9. Always use the grammatically correct usage, please! What so many people, myself included, are doing to the English language distresses me. I find it distracting from the message if a public speaker makes grammatical errors.

    Now, as your sister, I am curious about with whom you had brunch. And please note, I did not end that sentence with a preposition!

  10. I had brunch with Michael, Alexis and Dan and Mike and Phyllis (Dan's parents). A and D moved to Shrewsbury yesterday and their 'rents helped with the move - along with lots of Ducharmes on this end.

    My brunch mates came to the 10:30 (always a delight to have family and friends in the assembly on a Sunday morning! and then we went to Serafina. In conversation about texting, several of us confessed that our fidelity to grammar prevents us from using all the typical shorthand when texting. I brought up the who/whom issue and the response was VERY encouraging! While everyone agreed that I probably made the right choice (which is the grammatically wrong choice), we celebrated the fact that at one table there were 6 people who cared enough about this question to have a discussion about it!

    Wish you'd been with us!

  11. English is a living language and changes all the time. If thou dost not believe me, I suggest ye read something written in the 17th century!
    As a kid in school 40 years ago, I learned that one should say, "WHOM will you follow," rather than the more popular "Who will you follow?" Even though I know the grammatical rules, I seldom say "whom," unless I'm being a bit pretentious.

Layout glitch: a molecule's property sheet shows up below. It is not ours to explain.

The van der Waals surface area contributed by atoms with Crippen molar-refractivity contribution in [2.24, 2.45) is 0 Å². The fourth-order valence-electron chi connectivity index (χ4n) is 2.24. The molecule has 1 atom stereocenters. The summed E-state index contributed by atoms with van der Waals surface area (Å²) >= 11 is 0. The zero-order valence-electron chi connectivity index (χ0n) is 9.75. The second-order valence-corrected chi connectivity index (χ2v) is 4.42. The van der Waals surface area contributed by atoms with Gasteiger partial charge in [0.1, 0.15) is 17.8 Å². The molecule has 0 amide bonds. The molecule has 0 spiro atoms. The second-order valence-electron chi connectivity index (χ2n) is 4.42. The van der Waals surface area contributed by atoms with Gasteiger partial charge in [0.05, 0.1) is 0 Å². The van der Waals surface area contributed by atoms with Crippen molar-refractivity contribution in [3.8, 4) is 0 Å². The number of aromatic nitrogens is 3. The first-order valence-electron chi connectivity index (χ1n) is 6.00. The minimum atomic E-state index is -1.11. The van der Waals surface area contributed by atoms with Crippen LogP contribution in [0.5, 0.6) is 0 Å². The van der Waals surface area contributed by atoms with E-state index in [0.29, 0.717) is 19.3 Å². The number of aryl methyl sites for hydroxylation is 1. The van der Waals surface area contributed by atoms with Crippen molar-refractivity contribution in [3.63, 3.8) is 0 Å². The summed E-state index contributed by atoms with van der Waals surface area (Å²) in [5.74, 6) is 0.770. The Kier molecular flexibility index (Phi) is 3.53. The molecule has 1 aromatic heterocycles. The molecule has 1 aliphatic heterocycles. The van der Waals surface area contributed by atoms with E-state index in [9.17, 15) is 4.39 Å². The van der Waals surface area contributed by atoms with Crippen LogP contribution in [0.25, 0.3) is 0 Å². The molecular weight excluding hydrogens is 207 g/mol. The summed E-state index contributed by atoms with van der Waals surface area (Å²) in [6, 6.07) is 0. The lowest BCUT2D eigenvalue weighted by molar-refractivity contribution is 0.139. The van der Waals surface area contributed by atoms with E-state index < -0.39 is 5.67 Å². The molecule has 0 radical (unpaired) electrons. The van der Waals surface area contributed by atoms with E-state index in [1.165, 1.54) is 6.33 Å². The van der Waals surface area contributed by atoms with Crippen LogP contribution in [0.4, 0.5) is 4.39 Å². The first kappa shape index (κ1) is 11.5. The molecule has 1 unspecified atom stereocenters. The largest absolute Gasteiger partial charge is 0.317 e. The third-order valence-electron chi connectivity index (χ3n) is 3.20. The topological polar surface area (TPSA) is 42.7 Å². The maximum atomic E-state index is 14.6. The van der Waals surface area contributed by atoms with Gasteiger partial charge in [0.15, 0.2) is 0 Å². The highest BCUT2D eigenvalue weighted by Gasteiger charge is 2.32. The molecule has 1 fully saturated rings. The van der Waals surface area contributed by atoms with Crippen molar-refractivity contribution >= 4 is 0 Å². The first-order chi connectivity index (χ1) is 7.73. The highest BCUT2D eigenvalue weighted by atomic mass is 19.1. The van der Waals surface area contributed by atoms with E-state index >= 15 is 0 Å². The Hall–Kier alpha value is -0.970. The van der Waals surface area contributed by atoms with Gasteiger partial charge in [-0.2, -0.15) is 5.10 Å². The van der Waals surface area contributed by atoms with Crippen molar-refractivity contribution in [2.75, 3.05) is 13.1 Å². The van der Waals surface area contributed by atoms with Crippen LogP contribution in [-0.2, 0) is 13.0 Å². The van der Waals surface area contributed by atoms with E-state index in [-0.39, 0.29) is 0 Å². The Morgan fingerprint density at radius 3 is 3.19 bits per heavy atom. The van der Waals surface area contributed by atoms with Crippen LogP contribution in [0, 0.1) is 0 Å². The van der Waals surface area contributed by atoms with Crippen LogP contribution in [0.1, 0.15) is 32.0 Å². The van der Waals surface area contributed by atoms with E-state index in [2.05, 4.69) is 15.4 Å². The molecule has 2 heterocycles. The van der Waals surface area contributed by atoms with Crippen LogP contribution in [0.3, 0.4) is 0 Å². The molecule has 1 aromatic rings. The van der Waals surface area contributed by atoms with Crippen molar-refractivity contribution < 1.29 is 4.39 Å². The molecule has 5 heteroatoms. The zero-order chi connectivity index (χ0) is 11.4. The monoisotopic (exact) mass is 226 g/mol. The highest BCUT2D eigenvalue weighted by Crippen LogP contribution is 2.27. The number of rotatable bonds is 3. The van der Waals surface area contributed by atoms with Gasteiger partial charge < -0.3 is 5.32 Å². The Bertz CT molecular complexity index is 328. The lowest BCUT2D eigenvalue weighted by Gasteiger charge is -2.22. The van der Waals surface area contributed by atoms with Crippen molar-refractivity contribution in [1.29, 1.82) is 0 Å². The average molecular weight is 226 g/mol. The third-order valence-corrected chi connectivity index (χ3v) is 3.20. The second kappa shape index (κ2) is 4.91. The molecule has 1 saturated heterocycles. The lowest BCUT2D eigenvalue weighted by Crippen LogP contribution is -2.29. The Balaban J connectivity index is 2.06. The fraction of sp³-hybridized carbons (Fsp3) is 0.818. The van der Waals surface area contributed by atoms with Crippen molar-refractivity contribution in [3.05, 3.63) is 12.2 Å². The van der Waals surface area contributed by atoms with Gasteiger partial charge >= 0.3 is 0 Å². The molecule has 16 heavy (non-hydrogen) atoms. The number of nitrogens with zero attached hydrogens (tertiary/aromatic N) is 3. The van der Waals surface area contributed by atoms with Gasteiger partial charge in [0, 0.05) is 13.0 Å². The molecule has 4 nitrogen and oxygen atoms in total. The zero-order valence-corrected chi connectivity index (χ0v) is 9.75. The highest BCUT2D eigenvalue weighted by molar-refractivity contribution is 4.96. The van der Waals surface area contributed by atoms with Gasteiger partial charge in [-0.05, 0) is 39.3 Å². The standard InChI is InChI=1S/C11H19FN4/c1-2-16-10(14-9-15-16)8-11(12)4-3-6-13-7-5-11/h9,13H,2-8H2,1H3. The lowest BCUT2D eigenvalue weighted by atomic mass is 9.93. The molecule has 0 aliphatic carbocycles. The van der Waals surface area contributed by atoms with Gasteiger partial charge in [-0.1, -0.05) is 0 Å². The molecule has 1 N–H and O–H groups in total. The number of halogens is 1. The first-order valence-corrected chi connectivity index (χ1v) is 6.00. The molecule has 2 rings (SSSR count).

New words are constantly being added to our language (e.g., all of a sudden I'm hearing "microburst" to describe some kind of severe weather ... I still haven't figured out what it is, but the newscasters presume I have!) and other words meanings change over time.
    If you read THE SCARLET LETTER by Hawthorne (19th century) he uses the word "terrific" to describe something that's horribly terrifying. And I presume that was the common usage of that word 175 years ago. We use the word "terrific" to describe something wonderful and exciting.
    So, since most people now say "Who will you follow," I just go along with the flow, even though it does bother me just a little bit knowing that my mother is shaking her finger at me from heaven for not following the established rules of grammar. Of course the rules will eventually catch up with the common usage.
    Keep us the good work!

  12. When Jesus says to his apostles: "Who do they say I am?" or "Who do you say I am?" is this the same kind of grammatical situation you are talking about?


  13. If you rearrange Jesus' question it can read this way:

    They do say that I am who. The verb to be does not take an object (whom), so "who" is correct.

    (See? Joshua and Jesus both get it right every time!)

  14. My Dad (grammarian superb) used to love to tell this story: he once asked an employee if one should say "It is I" or "It is me"? -- and the guy thought and replied that while he would say "It is I", he would also say "It's me"....Hmmm.

  15. I loved this post and thread, thank you!

  16. I agree with anonymous. Speak and write grammatically. Depending on your audience or the occasion it may be appropriate to speak/write a tad more casually. By the way, I like adverbs - how will he do it? Quickly not quick.


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and PRAY before you think!